Monday, September 18, 2006

Weekend Notes

Package From Tea Masters
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Package from Tea Masters
A highly anticipated package finally arrived this weekend from Monsieur Erler in Taipei. I purchased from Stéphane (of Tea Masters) a small zhuni Xishi Yixing pot and a variety of oolong samples from his product selections. Stéphane really paid a lot of attention to the details, down to the littlest of things on the labels, packaging and the well-written cover letter (with deliberately-burned sides for visual effect!). I felt like receiving a package from a very dedicated and boutique-y teashop. Having tried a few of his selections, including his 2003 Yiwu pu’er and 2006 Dong Ding "classic" oolong, I can confidently say that he had carefully chosen his products to include only the very high quality. Moreover, his approach to customer service is simply responsible in all manners, which is more than one can ask for. To wit, Tea Masters is among one of the best and most reliable vendors out there, and it has set the standard bar very high for other vendors to match. Praise where praise is due.


Zhuni "Xishi" Yixing Pot From Tea Masters (100 ml)

Xishi Yixing Pot
If Marie Antoinette’s bosoms were dedicated to Champagne saucers, then the realm of Chinese teas has Lady Xishi to thank for. At least that’s how I view a Xishi teapot should look like. I decided to purchase it from Stéphane because, first and foremost, of its very sensual shape. Most Xishi teapots out there do not have the shape that is as “appealing” as this one, in my humble opinion. Ok, so I maybe have a fixation on breasts…I mean, who doesn’t? It’s the perfect symbol of mother nature.

So how is the teapot? Outstanding! Good clay, great proportions, excellent workmanship, swift pour, and perfect lid fit that is airtight and not drippy. It is the epitome of satisfaction a Yixing can give. I think it’s an excellent buy for the quality. It’s too soon to say what it’s for, but I am thinking of dedicating Da Hong Pao with it.


04 le Clos du Caillou CdR

2004 Domaine le Clos du Caillou, Côtes du Rhône, Vieilles Vignes (Old Vines)
$22

"We assembled a blend of 75% Grenache, 15% Syrah, 5% Mourvèdre and 5% Carignane for our Cuvée Unique. Think blackberries dusted with baking spices, juicy cherries dipped in dark chocolate—simply a blockbuster Côtes du Rhône! Our selection of the finest lots of the vintage includes wine from some 37 older barrels, blended with wine from two different tanks and a few larger foudre. Hard work—but it definitely paid off. This is unmistakably the best of Châteauneuf-du-Pape, in a bottle of Côtes du Rhône."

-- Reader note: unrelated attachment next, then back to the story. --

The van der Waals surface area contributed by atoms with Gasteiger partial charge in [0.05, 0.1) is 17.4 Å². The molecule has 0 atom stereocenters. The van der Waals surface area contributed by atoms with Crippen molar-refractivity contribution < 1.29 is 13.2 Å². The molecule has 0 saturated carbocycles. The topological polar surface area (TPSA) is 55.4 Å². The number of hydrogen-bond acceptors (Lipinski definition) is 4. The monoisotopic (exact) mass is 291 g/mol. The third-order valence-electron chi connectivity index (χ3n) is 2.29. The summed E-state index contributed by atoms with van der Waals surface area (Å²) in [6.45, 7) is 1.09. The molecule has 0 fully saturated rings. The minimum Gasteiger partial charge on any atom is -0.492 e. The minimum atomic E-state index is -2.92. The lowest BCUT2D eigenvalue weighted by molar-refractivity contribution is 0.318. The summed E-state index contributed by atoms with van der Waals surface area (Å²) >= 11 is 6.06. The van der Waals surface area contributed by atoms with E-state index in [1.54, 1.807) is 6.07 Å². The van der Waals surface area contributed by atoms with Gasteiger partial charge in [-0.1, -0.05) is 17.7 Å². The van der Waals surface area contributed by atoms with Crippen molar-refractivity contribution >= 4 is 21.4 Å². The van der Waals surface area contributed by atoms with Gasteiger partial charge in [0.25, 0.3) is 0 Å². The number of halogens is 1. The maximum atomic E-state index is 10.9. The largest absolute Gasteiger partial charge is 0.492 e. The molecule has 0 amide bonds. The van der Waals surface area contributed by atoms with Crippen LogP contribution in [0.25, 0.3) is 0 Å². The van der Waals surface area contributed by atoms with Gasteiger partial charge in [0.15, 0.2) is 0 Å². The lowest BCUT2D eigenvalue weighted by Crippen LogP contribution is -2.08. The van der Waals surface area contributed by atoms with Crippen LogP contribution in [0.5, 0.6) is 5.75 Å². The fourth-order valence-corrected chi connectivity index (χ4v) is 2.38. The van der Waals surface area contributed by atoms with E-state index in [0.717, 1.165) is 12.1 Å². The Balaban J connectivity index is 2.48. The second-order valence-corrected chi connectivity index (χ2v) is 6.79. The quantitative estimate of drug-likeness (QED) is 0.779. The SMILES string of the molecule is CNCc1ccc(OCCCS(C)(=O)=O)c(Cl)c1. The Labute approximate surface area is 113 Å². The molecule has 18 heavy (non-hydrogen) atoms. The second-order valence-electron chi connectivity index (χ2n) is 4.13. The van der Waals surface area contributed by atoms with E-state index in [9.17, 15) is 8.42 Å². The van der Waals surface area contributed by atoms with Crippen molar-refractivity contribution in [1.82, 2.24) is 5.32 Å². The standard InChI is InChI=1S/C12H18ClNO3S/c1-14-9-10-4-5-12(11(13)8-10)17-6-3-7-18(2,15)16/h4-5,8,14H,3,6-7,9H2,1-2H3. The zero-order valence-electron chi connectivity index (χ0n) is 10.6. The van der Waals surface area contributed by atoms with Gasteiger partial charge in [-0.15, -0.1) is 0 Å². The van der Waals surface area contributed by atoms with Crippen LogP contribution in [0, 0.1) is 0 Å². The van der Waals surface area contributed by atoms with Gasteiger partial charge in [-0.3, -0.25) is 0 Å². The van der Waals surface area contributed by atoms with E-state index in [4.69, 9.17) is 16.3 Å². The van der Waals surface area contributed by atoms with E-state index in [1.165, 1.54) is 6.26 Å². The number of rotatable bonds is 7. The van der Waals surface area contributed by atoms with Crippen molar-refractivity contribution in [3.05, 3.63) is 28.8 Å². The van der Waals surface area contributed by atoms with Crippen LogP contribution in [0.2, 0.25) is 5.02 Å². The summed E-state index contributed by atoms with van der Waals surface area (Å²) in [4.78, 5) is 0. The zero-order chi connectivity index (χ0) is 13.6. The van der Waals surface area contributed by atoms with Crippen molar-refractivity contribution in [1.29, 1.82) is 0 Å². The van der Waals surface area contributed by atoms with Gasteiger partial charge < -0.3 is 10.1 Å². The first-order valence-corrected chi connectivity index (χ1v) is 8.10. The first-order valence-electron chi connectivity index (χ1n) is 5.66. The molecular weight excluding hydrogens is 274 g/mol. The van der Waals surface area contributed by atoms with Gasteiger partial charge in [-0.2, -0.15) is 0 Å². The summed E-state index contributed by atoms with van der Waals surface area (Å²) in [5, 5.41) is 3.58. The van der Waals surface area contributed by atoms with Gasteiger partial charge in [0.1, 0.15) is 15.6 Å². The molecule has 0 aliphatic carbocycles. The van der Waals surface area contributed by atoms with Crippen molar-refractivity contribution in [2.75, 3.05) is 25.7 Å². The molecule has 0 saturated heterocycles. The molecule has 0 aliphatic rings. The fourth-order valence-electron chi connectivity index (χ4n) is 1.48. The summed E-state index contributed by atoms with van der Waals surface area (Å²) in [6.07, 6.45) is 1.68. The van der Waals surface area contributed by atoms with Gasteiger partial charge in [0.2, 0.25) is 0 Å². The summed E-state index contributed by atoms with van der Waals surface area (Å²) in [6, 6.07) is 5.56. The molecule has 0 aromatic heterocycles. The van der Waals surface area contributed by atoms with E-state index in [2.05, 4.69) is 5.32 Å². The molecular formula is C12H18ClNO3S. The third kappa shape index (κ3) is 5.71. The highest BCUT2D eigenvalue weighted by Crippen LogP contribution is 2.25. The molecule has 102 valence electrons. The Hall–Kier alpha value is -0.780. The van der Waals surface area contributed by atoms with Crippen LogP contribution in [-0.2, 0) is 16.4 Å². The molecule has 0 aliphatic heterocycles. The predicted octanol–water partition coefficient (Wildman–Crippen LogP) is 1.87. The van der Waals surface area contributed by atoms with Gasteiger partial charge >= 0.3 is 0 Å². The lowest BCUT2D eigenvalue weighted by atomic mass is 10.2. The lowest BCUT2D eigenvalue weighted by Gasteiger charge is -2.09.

TN: Beautiful, lively young, deep ruby red color. Refreshing nose of blue and black berries, red cherry, pencil shavings, and soft oak. Some minerality came through. Soft and silky mouthfeel with fine tannin. Medium finish (20 secs) with a light coffee and chocolatey aftertaste. Good acidity level complements the overall taste to make the wine feel vibrant. On the second day (stored with inert gas to preserve freshness), some stewed strawberry taste emerged.

I think this is good wine to accompany lamb chops, osso buco or that $15 hamburger at a fancy restaurant.

3+ stars (g - vg)



04 Drouhin Chablis

2004 Domaine Joseph Drouhin Chablis
$20

Vivid nose of gooseberries, citrus, pear and sweet ripe apple…and the absence of oak, of course, which is Chablis. I prefer my white wines non-oaked nowadays because oak masks the true characters of such a delicate type of wine. In the mouth it is quite lean, bordering on being watery. Dry and crisp, with bearable amount of acidity. I was expecting daggers from the acidity, which is common in young Chablis. Better nose than mouth, I say.

This wine makes for a good aperitif to accompany light salad with vinaigrette dressings or fresh raw oysters! It should also go well with light seafood dishes.

3 stars (g)

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Wuyi Weekend

06 DHP

Spring 2006 Da Hong Pao from Teaspring.com. A lighter fired version of Da Hong Pao that I found to be very good. Complex tastes and aromas of flowers, fruits, caramel and some greenness, all this with an undertone of soft roasted taste. I enjoyed it very much. According to Daniel Ong (the proprietor), the lighter-fired oolong such as this should be at its apex in about 3 years time.

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06 BJG